New nukes?

New nukes? – Bytes of Note

Thomas M. Parris

The United States is the world’s largest producer of nuclear power. According to the Energy Information Administration, U.S. nuclear power plants generated a record 780.2 billion net kilowatt-hours of electricity in 2002, accounting for 20 percent of overall electricity production ( Worldwide, almost 17 percent of all electricity was produced by nuclear power plants in 2000 ( While no new nuclear power plants have been ordered in the United States since 1978, construction has continued on plants purchased before then. More than 40 plants have been completed since 1980 (

This controversial technology has raised numerous concerns, including the disposal of spent nuclear fuel, nuclear weapons proliferation, safe operation of plants, and high costs relative to other fuels. But according to a 1997 report issued by the President’s Committee of Advisors on Science and Technology, “given the projected growth in global energy demand as developing nations industrialize, and given the desirability of stabilizing and reducing [greenhouse gas] emissions, it is important to establish fission energy as a widely viable and expandable option if this is at all possible” ( The National Energy Policy Development Group echoed this sentiment in 2001, stating “this power source, which causes no greenhouse gas emissions, can play an expanding part in our energy future” (

U.S. policy on nuclear power is moving forward on two fronts. The first, embodied in the Nuclear Power 2010 program, “is a joint government/industry cost-shared effort to identify sites for new nuclear power plants, develop advanced nuclear plant technologies, and demonstrate new regulatory processes leading to a private sector decision by 2005 to order new nuclear power plants for deployment in the United States in the 2010 timeframe” ( Toward this end, the program published a two-volume “road map” in 2001 ( and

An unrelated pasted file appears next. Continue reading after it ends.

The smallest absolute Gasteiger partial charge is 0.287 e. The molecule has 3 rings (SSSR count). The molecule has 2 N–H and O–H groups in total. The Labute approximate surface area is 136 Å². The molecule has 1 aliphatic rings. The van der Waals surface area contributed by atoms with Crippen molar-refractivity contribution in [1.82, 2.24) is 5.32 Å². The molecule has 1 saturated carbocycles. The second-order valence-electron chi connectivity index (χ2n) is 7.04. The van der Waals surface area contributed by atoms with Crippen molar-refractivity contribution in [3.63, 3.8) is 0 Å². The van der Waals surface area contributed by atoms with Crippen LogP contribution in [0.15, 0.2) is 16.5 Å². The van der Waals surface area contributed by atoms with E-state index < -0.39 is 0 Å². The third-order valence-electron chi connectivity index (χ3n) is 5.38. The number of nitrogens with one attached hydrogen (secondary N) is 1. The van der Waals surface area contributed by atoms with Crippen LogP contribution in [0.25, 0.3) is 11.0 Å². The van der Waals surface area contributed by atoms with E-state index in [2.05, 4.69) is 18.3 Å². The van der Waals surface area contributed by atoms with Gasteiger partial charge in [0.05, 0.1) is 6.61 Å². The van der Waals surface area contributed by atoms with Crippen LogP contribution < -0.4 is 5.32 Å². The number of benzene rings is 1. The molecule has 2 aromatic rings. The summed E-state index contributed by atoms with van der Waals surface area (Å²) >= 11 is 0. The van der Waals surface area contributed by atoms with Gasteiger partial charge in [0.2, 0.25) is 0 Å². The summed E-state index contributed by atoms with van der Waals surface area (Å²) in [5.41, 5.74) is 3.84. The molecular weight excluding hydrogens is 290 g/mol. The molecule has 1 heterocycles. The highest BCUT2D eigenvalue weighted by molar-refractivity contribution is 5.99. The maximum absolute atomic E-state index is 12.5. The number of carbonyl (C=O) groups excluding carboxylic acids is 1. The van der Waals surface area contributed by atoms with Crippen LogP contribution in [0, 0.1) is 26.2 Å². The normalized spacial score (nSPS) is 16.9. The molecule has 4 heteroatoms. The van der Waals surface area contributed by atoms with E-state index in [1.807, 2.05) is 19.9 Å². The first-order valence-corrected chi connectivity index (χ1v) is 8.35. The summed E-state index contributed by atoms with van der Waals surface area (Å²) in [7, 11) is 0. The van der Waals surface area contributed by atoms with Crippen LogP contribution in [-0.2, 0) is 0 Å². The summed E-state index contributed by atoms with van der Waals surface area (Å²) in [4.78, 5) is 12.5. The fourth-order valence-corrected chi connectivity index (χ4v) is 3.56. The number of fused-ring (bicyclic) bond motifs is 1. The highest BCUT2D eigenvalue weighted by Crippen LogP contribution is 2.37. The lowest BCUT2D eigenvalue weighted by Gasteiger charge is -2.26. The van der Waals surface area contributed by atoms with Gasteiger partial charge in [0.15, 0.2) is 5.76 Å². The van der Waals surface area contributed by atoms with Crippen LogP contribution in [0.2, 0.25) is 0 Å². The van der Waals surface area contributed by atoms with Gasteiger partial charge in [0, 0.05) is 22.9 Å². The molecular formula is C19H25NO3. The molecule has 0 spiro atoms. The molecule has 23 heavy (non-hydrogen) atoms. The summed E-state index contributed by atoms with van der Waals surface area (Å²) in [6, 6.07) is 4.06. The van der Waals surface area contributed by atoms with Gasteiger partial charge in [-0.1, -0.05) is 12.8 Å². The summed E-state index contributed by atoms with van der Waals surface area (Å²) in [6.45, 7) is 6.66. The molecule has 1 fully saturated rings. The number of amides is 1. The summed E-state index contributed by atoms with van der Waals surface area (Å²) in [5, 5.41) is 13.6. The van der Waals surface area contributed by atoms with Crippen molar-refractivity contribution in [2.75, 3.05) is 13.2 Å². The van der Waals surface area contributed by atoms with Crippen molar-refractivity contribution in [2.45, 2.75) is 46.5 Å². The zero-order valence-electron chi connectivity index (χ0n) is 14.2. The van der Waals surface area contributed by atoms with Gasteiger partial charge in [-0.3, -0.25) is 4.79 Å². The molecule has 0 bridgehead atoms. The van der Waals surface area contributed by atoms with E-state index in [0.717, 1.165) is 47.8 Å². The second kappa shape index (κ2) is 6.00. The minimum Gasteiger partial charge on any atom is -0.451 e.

The second track has been to advance a new generation of nuclear power technologies–known as Generation IV–with better economics, safety, reliability, and sustainability, and the potential to be deployed commercially by 2030 ( Seven major nuclear power-producing countries have joined this effort under the umbrella of the Generation IV International Forum ( This group has published a technology road map that focuses on six candidate reactor system designs ( Gail H. Marcus, principal deputy director of the Office of Nuclear Energy, Science, and Technology in the U.S. Department of Energy, provides a concise overview of both programs at Researchers at Massachusetts Institute of Technology have completed an independent assessment of the future of nuclear power (

Not suprisingly, there are critics of major new government investments in nuclear power research and development. Such critics include the Natural Resources Defense Council (, Public Citizen (, and Green Scissors (

THOMAS M. PARRIS is a research scientist at and executive director of the Boston office of ISCIENCES, LLC. Material for Bytes of Note should be directed to him at ISCIENCES, LLC, 685 Centre Street, Suite 207, Jamaica Plain, MA 02130, or

COPYRIGHT 2003 Heldref Publications

COPYRIGHT 2003 Gale Group